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[quote]Originally posted by GT3: [b]At the same time, it's sad that so many musicians are whoring themselves for next to nothing, because it totally devalues the art form. I mean there was a time where you could make a LIVING just being a LOCAL MUSICIAN. That time has passed, and it has a lot more to do with the artists themselves than the consumers, record companies, peer to peer, etc.[/b][/quote]I'd like you to expound this statement. I haven't played gigs in months because venues don't pay enough for original music. How am I, as an artist, "devaluing the art form" and causing the situation you have described above? It's my opinion that, as a consumer, I am doing more damage by not going out to more live shows. How does the fault fall on the artists?
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[quote]Originally posted by dBunny: [b] [quote]Originally posted by GT3: [b]At the same time, it's sad that so many musicians are whoring themselves for next to nothing, because it totally devalues the art form. I mean there was a time where you could make a LIVING just being a LOCAL MUSICIAN. That time has passed, and it has a lot more to do with the artists themselves than the consumers, record companies, peer to peer, etc.[/b][/quote]I'd like you to expound this statement. I haven't played gigs in months because venues don't pay enough for original music. How am I, as an artist, "devaluing the art form" and causing the situation you have described above? It's my opinion that, as a consumer, I am doing more damage by not going out to more live shows. How does the fault fall on the artists?[/b][/quote]Good points dBunny- I don't think you are devaluing the art form!... The whole state of music is fucked... There are a lot of things that come into play with the current state of music- - Rock music- it really degraded the talent pool. You probably don't want to go out to clubs, b/c the guys you're going to see are most likely barely competent at their instruments. Some artists don't even consider proficiency on one's instrument to be a good thing- that's fucked! This is the main area where I think that the artists are failing in. Nobody can even jam anymore, b/c people only know what's going on in their little niche. "Sorry dude, I only play thrash-ska-honkytonk-hardcore music." "What's a twelve bar progression?" "Can't we jam on some NIN?" - the "division of music"- the genre-fication of music screws the artists and the consumers. There was a time when a given radio station played a much wider variety of music of music; motown next to rock next to country. I think that made consumers more open minded, and helped artists draw from more diverse influences. - music videos- I wish the industry could clue in on the fact that there are musicians, and then there are music video artists. Two different things, with some overlap. I long for the day when there will be a music video industry, as well as a MUSIC industry, if that makes any sense. Both things require different skills. - all of these damn guest spots on singles- The industry thinks this is building up the artists. In reality, it's just making everything a homogenous cess pool of crap. - the quest for "perfection"- The sound that people are aiming for on major label releases is cool, but at the same time- it really screw things up. People have lost all perspective on what's a good "performance," when a performance has energy.... All "abnormalities/ special moments" must be smashed out of the track. Instead of it being about getting the best take, it's about getting the best comp. Instead of it being about getting a great tone that fits what you're trying to express in a song, it's "plug into the line 6, dude." ARAARRRRGGGAGGGHHHHH! I like my milk homogenized- not my music. I know I got off track ;) :p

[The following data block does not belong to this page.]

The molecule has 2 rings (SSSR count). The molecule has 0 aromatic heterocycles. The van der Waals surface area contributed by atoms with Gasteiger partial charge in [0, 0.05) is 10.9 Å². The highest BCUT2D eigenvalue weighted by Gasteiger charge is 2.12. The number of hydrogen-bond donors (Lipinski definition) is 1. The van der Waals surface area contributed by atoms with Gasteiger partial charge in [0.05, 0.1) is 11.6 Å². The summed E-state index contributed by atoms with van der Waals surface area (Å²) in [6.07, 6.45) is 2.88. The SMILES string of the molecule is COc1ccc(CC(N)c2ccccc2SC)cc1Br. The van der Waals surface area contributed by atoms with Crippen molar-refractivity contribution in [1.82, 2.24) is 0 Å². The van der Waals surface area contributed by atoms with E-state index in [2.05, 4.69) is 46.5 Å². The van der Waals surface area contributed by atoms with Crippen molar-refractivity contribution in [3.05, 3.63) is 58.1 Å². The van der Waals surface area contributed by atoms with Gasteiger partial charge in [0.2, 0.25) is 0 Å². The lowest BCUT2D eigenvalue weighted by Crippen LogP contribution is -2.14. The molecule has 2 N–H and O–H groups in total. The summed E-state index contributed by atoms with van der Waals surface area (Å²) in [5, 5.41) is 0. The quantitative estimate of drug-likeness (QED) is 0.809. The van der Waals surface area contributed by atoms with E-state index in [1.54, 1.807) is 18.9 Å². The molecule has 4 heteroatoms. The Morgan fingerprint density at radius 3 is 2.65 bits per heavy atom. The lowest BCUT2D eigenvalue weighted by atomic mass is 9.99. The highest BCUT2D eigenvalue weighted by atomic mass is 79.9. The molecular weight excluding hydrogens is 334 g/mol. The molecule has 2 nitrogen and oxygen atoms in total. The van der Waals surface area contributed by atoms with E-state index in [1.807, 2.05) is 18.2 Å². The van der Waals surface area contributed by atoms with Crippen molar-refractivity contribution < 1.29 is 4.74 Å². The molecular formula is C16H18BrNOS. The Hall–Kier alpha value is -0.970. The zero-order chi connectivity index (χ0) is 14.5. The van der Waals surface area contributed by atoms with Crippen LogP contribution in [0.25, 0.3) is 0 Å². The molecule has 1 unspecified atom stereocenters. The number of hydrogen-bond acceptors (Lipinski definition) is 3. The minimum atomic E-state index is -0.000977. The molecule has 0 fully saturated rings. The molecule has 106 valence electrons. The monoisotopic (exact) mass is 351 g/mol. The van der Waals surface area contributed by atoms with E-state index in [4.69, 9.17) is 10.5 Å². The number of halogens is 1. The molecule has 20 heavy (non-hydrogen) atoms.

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I see. Well, your first point definitely lays some blame on the musicians of today. And I mostly agree with the sentiment of this statement. The vocabulary of jamming should be important to professional musicians, and often it isn't held in high enough regard. However, the last four points in your response seem to be faults of the record companies, and the industry, not the musicians. I believe that the labels and TV/radio stations have a lot more to do with the pathetic state of music today than the musicians themselves do. Don't you agree?